Published on: January 25, 2022
by Michael Sansolo
A quick search of the MNB archives finds that six times in the past year we featured articles on a “frictionless” shopping experience, usually centered on the checkout counter. In fact, just last Tuesday, Kevin talked about the topic again in his daily FaceTime commentary.
And frankly, I understand why.
Technology has changed shopper expectations of how any process takes place. Not that long ago we thought nothing of waiting a few minutes for a dial-up connection to get us on the Internet. And seriously, it wasn’t that long ago that the instantaneous nature of the world of Google, Waze and everything else was beyond imagination.
So naturally it seems like there must be a better way to move shoppers through the front end than by making them stop, wait, unload a cart and reload the same cart with items now in bags. I remember back 20 years ago when one industry visionary wondered when the shopping cart could be engineered so that the entire contents could be loaded into a car, taken home and shelved, without the whole bagging/un-bagging process.
So surely we still have a long way to go in becoming frictionless. But looked at another way, we’ve made a lot of progress.
While the discussion on reducing friction always focuses on the front end, retailers and suppliers may need to do a better job explaining and enhancing a wide range of frictionless activities and improvements.
Most prominently, think of meal preparation. It’s really not that long ago when cooking anything meant cooking it from scratch. But in today’s supermarket there is a plethora of products - in all sections of the store - that offer step saving for the shopper. Isn’t that friction reducing?
Likewise, cross-merchandising (a low tech procedure in any age) can also be viewed as reducing friction. If we make it simpler for a shopper to find complementary products necessary for creating a meal, haven’t we reduced friction?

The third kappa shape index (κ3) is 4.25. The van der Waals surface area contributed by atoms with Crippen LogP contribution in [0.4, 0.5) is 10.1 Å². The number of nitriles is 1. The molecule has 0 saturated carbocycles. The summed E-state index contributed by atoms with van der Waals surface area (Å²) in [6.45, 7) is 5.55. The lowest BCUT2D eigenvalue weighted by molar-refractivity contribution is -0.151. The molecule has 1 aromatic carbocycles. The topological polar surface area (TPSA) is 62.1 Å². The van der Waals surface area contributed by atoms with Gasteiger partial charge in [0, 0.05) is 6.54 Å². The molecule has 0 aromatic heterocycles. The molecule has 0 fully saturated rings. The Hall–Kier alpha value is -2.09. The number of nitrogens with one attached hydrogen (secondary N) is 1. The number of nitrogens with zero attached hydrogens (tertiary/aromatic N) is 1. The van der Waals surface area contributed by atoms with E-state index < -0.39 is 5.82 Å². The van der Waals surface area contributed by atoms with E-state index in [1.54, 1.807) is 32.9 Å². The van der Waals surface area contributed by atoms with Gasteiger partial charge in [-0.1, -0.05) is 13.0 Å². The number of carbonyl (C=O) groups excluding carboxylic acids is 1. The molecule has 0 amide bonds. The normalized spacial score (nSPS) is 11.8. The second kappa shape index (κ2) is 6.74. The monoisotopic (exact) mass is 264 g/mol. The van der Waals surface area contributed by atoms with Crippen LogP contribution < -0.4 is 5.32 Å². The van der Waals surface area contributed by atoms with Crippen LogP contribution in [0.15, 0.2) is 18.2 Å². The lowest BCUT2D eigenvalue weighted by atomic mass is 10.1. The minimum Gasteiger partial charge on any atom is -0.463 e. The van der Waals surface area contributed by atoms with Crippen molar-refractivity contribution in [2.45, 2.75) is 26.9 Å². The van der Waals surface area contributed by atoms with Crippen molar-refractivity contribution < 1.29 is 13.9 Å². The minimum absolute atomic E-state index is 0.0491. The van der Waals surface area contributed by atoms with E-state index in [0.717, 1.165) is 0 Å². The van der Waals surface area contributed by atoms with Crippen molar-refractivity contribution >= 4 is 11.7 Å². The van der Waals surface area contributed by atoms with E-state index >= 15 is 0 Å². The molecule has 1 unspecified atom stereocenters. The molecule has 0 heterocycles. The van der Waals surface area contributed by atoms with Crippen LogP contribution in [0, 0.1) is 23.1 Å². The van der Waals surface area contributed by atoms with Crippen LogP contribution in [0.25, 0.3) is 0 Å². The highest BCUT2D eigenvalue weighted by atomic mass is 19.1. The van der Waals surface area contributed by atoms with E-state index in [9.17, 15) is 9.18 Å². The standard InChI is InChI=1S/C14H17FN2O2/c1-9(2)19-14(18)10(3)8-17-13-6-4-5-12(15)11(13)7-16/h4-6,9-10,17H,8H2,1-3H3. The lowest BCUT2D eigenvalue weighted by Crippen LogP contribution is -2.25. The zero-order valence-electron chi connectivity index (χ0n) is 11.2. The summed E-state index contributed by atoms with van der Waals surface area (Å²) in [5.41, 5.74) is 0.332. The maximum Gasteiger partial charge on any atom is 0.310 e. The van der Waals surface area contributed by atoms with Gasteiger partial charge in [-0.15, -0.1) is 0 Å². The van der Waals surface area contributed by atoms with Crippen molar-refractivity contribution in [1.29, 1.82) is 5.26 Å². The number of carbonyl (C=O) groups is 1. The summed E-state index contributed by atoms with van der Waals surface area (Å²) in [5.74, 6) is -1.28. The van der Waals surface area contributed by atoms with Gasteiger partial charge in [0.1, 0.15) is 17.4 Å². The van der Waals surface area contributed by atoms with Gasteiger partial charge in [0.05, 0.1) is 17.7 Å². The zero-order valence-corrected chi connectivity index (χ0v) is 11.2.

It could be argued that the discussion the industry needs to have is all about identifying and reducing friction everywhere. It’s near impossible to convene a focus group of shoppers these days, but it shouldn’t be hard to find ways to quiz regular customers on their points of frustration in any shopping trip.
That frustration could range from locating products or finding recipes, finding staffers for help or even navigating a website. Anything that causes frustration is, in essence, creating friction and should be highlighted as an area to address.
(And it goes without saying that the same conversation extends to the industry supply chain and not just because of current covid-related issues. Friction in the supply chain leads directly to inefficiency, which in turn leads to higher costs.)
If we re-orient the notion of frictionless around simply making the shopping trip less aggravating and more enjoyable, we might find that eliminating friction isn’t just a technological solution requiring massive financial investment. Rather it might simply revolve around giving the shopper a more pleasant experience in whatever they do to make your store stronger than friction.
And to double down on one of Kevin’s recent argument, it might even involve looking for ways to make the checkout experience more pleasant, even if it still involves, waiting, loading, unloading and more.
Michael Sansolo can be reached via email at firstname.lastname@example.org.
His book, “THE BIG PICTURE: Essential Business Lessons From The Movies,” co-authored with Kevin Coupe, is available here.
And, his book "Business Rules!" is available from Amazon here.